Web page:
Just in case you’re wondering, the seagulls are not only beautiful and interested in people, they LOVE good food as much as humans!
We stopped for hotdogs and hamburgers at the Cannonball snack shop.
Everybody was “starving” by the time we got there, so it was a really welcome break.
(Of course, some of us are still pretty insistent about what we like best for lunch!)
Other highlights of the bike adventure included skipping stones,
riding beneath tree-lined canopies of fragrant cedars,
enjoying all the spectacular hotels, homes, and gardens that line the island,
and our long-standing tradition of stopping at “The Devil’s Kitchen,” a series of limestone caves. (Can you see the Devil’s eyes and nose?)
When Alan and I were kids in the 60’s, and when Aaron and Mike were kids in the 80’s, we were free to scramble up the rocks, and that’s exactly what kids do if left to their own devices, but today there are signs prohibiting such pleasures. 😦
However, nobody can stop a child from having fun and being just a little scared!
I think everybody was happy to return victorious from our big ride. (Aaron and his oldest had to go an extra two miles to qualify for a boy scout badge, but they are also extra tough!!)
After returning our bikes, we wandered down Main Street, checking out all the possibilities for an afternoon treat to celebrate conquering the trail.
When our kids were little, I usually made fudge to bring with us (to keep down the expense), but this trip our generous (and rather more affluent than we were) sons bought a little fudge and then let each of their kids pick a treat of their own.
Despite being dead tired, I didn’t hear any complaining as we waited for the ferry!
It seemed like the perfect end to a perfect day, although I was a little worried about Judah and wondered if his spill on the bike had traumatized him. So, I asked him what his favorite parts of the day had been.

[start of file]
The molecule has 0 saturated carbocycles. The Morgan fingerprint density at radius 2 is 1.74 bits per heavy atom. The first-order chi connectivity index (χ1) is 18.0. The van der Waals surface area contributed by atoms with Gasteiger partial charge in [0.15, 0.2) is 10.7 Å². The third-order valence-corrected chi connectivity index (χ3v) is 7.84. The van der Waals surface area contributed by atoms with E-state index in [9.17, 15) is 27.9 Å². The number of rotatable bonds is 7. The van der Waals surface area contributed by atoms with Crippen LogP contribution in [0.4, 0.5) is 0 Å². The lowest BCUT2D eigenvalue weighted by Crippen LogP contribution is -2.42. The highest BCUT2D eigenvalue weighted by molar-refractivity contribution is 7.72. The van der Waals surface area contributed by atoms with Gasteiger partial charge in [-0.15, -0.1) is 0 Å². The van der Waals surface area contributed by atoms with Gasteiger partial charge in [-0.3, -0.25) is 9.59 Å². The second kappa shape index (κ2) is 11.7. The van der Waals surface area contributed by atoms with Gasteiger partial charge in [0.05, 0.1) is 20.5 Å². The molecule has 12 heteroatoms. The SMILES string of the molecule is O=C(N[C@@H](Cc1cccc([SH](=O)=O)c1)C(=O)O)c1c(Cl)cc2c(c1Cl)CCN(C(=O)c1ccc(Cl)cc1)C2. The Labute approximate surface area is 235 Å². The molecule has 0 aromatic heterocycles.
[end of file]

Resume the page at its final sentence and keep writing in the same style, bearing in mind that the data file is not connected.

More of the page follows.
His response was unequivocal: “The trip to the candy store . . . and the bike ride!”
That made me super happy, but it also made me think about my own life. I’ve been on a journey. Most of it has been really great, but like Judah—I had one bad fall near the beginning and got pretty scraped up! However, wouldn’t it be sad if we let our hurts and pains and accidents make us too skiddish to keep trying? And, isn’t it wonderful that we have a Father who watches over us, encouraging us along, and who promises to reward us at the end?! Do you know Him? Are you trusting in Him? God is good. Life is good. It’s not all picnics and vacation days, but it’s all good for us when we let God be our Father and never stop trying!
“Thy mercy, O Lord, is in the heavens; and thy faithfulness reacheth unto the clouds. Thy righteousness is like the great mountains; thy judgments are a great deep: O Lord, thou preservest man and beast” (Psalm 36:5-6).
One of the curious surprises of this summer has been watching four families of Canada geese rearing their families on our lake. In this first photo (if you can see well enough), you’ll notice one goose out in front with four other families coming along behind. One couple has five goslings; one pair has four goslings, and two pairs each have three goslings. I don’t know the facts, but they get along so well and travel as a group, so in my imagination, they are one big family.